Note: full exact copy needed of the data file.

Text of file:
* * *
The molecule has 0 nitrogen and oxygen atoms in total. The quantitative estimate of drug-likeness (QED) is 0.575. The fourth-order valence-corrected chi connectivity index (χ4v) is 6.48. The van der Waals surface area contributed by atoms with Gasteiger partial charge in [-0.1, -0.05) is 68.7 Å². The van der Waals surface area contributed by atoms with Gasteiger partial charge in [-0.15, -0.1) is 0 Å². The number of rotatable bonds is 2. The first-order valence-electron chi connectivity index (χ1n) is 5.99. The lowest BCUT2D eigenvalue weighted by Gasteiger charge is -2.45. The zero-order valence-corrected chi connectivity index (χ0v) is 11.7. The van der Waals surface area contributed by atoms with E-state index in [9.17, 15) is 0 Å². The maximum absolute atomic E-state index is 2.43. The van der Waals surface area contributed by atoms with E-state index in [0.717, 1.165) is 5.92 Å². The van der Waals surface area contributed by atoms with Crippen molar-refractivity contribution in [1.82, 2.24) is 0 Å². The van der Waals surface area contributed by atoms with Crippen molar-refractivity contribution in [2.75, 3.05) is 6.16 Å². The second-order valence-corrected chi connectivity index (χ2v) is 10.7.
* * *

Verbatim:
The molecule has 0 nitrogen and oxygen atoms in total. The quantitative estimate of drug-likeness (QED) is 0.575. The fourth-order valence-corrected chi connectivity index (χ4v) is 6.48. The van der Waals surface area contributed by atoms with Gasteiger partial charge in [-0.1, -0.05) is 68.7 Å². The van der Waals surface area contributed by atoms with Gasteiger partial charge in [-0.15, -0.1) is 0 Å². The number of rotatable bonds is 2. The first-order valence-electron chi connectivity index (χ1n) is 5.99. The lowest BCUT2D eigenvalue weighted by Gasteiger charge is -2.45. The zero-order valence-corrected chi connectivity index (χ0v) is 11.7. The van der Waals surface area contributed by atoms with E-state index in [9.17, 15) is 0 Å². The maximum absolute atomic E-state index is 2.43. The van der Waals surface area contributed by atoms with E-state index in [0.717, 1.165) is 5.92 Å². The van der Waals surface area contributed by atoms with Crippen molar-refractivity contribution in [1.82, 2.24) is 0 Å². The van der Waals surface area contributed by atoms with Crippen molar-refractivity contribution in [2.75, 3.05) is 6.16 Å². The second-order valence-corrected chi connectivity index (χ2v) is 10.7.